• Disc Brake pad spreader (like an ATP Disc Brake pad tool)
  • Fluid extractor pump – rated for transmission and brake fluid (Aleko OEXP02 or similar)
  • Small hammer
  • Liquid penetrant – WD40 or equivalent
  • Metal shears
  • Oil drain pan (like a HyperTough 7QDP-19-BLK)
  • Pry bar – 8in or equivalent
  • Screw driver – flat head (medium/heavy duty)
  • Shop rags
  • Torque wrench
  • Thread sealant - Loctite Blue
  • Wire brush – steel bristles
  • Zip Ties – 75LBF rated 8in zip ties

If rebuilding the Brembo caliper, you need the following or its equivalent.
  • Brake bleeder – Qty 4 (RAYBESTOS S22163)
  • Brake caliper piston repair kit - Qty 2 (Centric 143.34032)
    • There are many videos on YouTube on rebuilding calipers. Follow the process there to change out the seals

NOTES (must read first)
  • OEM wheels DO NOT clear the calipers as they are much larger than OEM calipers. Must use aftermarket wheels with a minimum spoke-to-caliper clearance of 2mm. I run MB Wheels - Crux 18 x 8.5 +42mm offset in the pictures below and it clears the calipers with 3mm to spare.
  • I DO NOT recommend using wheel spacers of any sort
  • DO NOT USE the copper washers for the banjo bolt. Use the OEM Honda ones from the parts list above
  • DO NOT USE basic brake pad and rotors with the Brembo caliper modification. Must use matched high-performance rotors and pads
  • RECOMMEND upgrading the rear brake rotor and pads to high performance units to balance the front - like the PowerStop Z36 kit (K7727-36).
  • Using high temp brake fluid is a must to cope with higher heat. It will be easy to boil the OEM Honda fluid in this setup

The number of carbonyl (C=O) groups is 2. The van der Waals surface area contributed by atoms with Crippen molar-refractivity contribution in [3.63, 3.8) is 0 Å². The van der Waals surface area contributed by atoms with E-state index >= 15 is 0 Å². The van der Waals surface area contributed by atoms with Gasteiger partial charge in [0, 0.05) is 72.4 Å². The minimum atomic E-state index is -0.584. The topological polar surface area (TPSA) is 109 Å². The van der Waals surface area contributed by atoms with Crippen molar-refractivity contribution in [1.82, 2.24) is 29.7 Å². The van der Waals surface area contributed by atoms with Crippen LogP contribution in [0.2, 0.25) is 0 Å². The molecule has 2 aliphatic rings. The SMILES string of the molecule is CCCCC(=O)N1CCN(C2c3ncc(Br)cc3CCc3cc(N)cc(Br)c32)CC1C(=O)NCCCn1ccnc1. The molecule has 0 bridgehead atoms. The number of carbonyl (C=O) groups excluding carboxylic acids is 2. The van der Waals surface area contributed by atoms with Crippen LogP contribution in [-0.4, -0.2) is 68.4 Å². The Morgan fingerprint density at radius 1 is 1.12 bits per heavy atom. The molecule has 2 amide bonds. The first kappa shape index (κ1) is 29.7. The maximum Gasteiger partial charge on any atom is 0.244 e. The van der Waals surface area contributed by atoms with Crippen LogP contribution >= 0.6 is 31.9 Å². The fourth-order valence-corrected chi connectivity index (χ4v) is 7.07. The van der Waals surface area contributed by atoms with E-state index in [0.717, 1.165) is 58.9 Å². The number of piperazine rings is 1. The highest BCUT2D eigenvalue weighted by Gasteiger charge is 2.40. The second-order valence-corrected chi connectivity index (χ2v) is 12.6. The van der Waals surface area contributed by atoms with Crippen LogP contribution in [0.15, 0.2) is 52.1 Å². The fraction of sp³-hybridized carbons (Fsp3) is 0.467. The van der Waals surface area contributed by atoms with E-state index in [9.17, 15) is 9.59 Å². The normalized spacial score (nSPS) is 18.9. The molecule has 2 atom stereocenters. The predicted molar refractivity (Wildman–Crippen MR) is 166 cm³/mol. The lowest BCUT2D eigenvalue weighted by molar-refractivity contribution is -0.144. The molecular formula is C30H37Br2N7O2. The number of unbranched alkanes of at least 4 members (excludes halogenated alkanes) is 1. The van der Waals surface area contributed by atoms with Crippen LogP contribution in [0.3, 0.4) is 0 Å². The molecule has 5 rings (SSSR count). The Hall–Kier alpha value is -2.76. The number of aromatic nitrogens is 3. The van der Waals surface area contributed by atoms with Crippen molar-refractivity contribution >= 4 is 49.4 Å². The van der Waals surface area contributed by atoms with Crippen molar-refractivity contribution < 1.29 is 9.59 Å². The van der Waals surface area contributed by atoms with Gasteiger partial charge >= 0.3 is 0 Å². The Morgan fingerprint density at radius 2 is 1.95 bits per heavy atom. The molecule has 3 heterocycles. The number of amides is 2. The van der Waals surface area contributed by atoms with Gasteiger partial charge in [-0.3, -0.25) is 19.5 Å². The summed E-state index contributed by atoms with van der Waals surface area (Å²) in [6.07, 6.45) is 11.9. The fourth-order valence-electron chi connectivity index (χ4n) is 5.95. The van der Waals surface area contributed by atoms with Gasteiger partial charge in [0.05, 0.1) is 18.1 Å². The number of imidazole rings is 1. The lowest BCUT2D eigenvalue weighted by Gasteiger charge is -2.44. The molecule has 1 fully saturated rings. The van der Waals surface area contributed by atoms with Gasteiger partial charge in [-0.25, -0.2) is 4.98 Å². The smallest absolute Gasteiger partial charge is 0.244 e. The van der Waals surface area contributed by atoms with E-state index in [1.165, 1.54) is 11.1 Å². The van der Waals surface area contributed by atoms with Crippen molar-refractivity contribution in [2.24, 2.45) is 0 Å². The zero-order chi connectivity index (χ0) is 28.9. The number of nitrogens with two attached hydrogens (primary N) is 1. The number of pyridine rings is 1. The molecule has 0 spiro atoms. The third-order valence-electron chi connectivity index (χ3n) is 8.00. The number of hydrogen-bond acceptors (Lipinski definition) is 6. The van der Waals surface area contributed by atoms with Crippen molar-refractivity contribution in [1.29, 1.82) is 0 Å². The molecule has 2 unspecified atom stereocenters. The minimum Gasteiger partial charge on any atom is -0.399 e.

• 500ml of brake fluid is more than adequate to complete bleeding of all four calipers
  • Front brake rotors I used are NOT for the G5 Odyssey/G2 Ridgeline, but for the G1 Honda Ridgeline. The physical rotor size is the same between these vehicles, but I recommend using the G2 appropriate rotors from the parts list above.
  • Use only Class 10 (10.9) caliper bolts. DO NOT USE class 8 (8.8) from the local auto parts/hardware stores. In the M12-1.25 configuration, zinc plated Class 8.8 has a max torque limit of 70 lb-ft (approx.) and the Class 10.9 has a max limit of 99 lb-ft. The caliper bolt needs to be torqued down to 75.9 lb-ft and using a class 8.8 will place the bolts beyond their max working limits.
  • If the caliper is purchased from a salvage yard, I recommend rebuilding the caliper, if it shows extreme disuse or abuse.
  • When you are rebuilding the caliper, you need to use extreme care as to not scar or damage the caliper pistons. These 42mm pistons are on backorder and I ordered the last 2 remaining units from Centric (mfg 07/15) between 4 different online retailers who listed as available.